Remedies for Restless Leg Syndrome

| Posted On Dec 08, 2021 | By:

Restless leg syndrome (RLS), or Willis-Ekbom disease, is a sleep-related movement disorder that often causes an uncomfortable urge to move the legs. On average, 5-10 percent of people in the U.S. suffer from RLS.

Symptoms from RLS are most notable in the evening or when someone is lying down or attempting to rest. Since this is usually at nighttime, it can impact your ability to fall or stay asleep. Lack of sleep can negatively affect your quality of life, including your energy level and difficulty concentrating. It has also been associated with a higher risk of developing hypertension, diabetes, heart disease, obesity, and mental health issues. For this reason, it’s important to communicate with your healthcare provider if you are experiencing these symptoms.

What causes RLS?

Currently, there is no singular cause of RLS. Studies have identified both central and peripheral nervous symptom abnormalities associated with the disorder. RLS is more common in women, but the frequency increases with any gender as people age.

The most common medical conditions associated with RLS include:

Additionally, some medications used to treat depression, allergies, or nausea may contribute to RLS. For this reason, it’s important to monitor any symptoms or side effects when starting new medications. Caffeine, alcohol, and nicotine can also exacerbate RLS symptoms and make it difficult to get restful sleep.

Symptoms and Diagnosis

The most common symptom of RLS is an uncontrollable urge to move your legs, mainly at bedtime. Many people describe these urges as deep throbbing, aching, itching, or pulling. Some may describe their legs as feeling “electric” or they may experience creeping and crawling. However, several other symptoms can also occur in those with RLS, including:

While there is no test or scan that can detect RLS, your provider will evaluate your symptoms to determine whether they are caused by RLS or another ailment. Typically, providers will look for your specific triggers, what causes relief, and the duration of your episodes.

Other tests and scans can rule out more significant health conditions, neurological conditions, or deficiencies. Sometimes, treating these underlying issues will help alleviate RLS symptoms.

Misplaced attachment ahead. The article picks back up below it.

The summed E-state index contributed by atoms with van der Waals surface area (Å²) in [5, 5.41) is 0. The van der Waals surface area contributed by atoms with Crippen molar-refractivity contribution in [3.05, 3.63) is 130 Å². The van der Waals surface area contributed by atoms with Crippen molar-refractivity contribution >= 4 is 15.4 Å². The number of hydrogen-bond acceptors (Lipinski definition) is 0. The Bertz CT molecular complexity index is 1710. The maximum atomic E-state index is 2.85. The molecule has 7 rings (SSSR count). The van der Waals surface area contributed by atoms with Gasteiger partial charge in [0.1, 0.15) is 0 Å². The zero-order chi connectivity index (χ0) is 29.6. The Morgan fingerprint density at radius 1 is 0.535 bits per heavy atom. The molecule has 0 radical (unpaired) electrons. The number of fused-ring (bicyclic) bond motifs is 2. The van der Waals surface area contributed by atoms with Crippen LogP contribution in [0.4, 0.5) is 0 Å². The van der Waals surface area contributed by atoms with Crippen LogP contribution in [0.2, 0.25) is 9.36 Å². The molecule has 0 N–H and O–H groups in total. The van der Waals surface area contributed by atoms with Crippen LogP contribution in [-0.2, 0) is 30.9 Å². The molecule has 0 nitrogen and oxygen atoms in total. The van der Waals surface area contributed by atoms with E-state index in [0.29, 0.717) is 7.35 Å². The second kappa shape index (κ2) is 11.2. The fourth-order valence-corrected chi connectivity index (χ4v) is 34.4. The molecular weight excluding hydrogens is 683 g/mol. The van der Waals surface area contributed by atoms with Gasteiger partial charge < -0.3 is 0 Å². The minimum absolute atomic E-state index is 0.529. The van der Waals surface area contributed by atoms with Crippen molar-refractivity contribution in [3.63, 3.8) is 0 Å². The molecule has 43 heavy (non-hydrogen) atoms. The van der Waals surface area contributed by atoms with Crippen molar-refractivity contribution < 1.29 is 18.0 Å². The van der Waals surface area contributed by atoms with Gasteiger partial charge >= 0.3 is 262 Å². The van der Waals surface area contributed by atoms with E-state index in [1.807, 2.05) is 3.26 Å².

Treatment for RLS

How your provider may choose to treat your RLS depends on the severity of your symptoms and their impact on your quality of life. Typically, minor cases of RLS are initially treated without medication. Providers usually recommend lifestyle changes that reduce stress and help with maintaining healthy sleep habits. Regular exercise, leg stretches, especially before bed, limiting caffeine and alcohol intake, meditation, warm baths, and other stress-relieving activities may lessen symptoms.

Additionally, RLS may be caused by low iron levels. If this is the case, your provider will check your iron levels with a blood test and likely recommend taking a supplement. It is important to speak with your provider before taking an iron supplement, as too much iron can cause serious health concerns.

In cases of severe RLS, your provider may choose to prescribe one of the following types of medications:

While these medications can be extremely effective at helping to manage RLS symptoms, they should be used in combination with stress-relieving techniques to ensure that you can address all potential root causes of your symptoms. This will also help improve your overall quality of life and keep you healthier.

RLS can be inconvenient and frustrating, but most people with the condition are able to manage their symptoms with small lifestyle changes. However, if you find that your symptoms are impacting your daily life with no signs of improvement, your Atrius Health provider can help you find a treatment plan that works best for you.

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About Christine Gaggin, NP

Christine Gaggin, NP, joined Atrius Health in 2016 and is a primary care provider at our Harvard Vanguard Chestnut Hill/West Roxbury location. She attended medical school at the University of Massachusetts in Boston. Christine’s clinical interests include lifestyle medicine and caring for a diverse population of patients.

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